Got any travel coming up? Not only do the fuel and petrochemical industries make it possible, they’re also responsible for preserving and maintaining some of the best-known landmarks all over the world. Read on to join us for a ‘round the globe trip to some of the world’s most famous petrochemicals!

Most hard shell suitcases are made from polycarbonate, an extra-durable plastic that can withstand the wear and tear of travel. Not only that, passport pages go through two unique treatments to make the pages both flexible and virtually indestructible.


Big Ben is one of the most recognizable sites in the London skyline. The iconic clockface uses a micro-crystalline wax to prevent corrosion and keep the clock ticking 24/7.


Tokyo is one of the world’s most popular tourist destinations — and it’s easy to see why. The LED bulbs that light up the Tokyo Tower use polycarbonate, made with benzene and propylene, to make the bulbs resistant to water and any other weather-related damage.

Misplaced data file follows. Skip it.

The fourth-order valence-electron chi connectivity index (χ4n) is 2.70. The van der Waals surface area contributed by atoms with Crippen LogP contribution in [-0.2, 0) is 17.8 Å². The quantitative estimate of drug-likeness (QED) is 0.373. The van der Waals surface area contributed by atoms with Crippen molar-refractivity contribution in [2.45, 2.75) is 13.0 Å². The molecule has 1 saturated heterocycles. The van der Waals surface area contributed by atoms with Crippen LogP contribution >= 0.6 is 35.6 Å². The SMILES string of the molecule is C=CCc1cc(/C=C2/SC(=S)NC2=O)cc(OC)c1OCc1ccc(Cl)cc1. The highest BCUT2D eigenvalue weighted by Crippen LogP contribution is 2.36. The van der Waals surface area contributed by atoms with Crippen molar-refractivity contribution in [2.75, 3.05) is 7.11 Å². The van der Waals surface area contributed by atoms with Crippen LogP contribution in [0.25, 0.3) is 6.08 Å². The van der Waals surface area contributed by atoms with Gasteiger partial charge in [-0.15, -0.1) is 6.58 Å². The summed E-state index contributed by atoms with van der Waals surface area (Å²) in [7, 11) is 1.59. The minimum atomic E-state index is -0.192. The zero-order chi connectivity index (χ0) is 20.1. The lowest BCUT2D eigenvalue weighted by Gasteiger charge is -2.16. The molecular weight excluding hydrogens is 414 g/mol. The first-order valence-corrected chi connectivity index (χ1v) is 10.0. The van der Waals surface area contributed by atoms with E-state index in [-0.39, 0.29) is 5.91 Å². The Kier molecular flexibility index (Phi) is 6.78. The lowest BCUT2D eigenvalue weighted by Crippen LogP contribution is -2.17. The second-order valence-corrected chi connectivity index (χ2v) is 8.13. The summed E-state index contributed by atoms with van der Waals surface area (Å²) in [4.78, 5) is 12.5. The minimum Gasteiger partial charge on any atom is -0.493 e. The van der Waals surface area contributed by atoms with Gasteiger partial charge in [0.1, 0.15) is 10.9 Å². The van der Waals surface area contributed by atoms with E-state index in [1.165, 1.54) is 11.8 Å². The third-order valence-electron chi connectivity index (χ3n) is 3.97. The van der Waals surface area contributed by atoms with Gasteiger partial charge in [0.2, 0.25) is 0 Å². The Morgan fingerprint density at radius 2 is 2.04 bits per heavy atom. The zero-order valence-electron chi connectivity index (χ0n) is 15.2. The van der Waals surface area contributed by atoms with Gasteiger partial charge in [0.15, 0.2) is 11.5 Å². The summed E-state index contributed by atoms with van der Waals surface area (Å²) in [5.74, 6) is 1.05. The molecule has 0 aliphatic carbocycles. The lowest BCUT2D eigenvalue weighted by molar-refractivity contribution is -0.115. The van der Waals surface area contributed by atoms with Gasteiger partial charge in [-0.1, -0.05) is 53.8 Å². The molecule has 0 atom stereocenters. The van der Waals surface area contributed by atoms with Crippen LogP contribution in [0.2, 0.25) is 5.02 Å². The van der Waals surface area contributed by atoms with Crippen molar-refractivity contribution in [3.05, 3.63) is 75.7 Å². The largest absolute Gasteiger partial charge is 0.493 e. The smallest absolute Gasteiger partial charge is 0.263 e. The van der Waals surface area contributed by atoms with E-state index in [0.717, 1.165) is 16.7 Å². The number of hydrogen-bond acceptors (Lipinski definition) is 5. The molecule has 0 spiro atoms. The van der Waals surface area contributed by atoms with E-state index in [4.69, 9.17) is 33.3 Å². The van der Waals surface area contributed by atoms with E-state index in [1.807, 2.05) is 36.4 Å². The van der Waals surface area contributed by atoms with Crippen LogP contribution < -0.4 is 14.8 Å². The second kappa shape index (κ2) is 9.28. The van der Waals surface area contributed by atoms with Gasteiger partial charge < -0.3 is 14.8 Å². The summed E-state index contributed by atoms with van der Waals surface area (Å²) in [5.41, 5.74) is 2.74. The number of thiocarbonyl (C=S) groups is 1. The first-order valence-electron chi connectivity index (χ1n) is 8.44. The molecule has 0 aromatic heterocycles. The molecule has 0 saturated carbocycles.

The Sydney Opera House — best known for its unmistakable roof — hosts some of the best performing arts groups from all over the world. Due to its proximity to the ocean, its Swedish roof tiles are coated in a treatment featuring propylene and ethylene. The treatment protects the roof from salt in the air and water, preventing long-term damage and expensive repairs.


The United States is home to one of the most famous bridges in the world — the Golden Gate Bridge in San Francisco. Maintaining a bridge of that size and structure is no small feat. Every few years, the bridge is repainted International Orange to keep the color bright in the San Francisco skyline. But did you know the paint is also formulated to protect the steel structure from rust? Xylene and toluene work together to act as a barrier between the steel and humid air.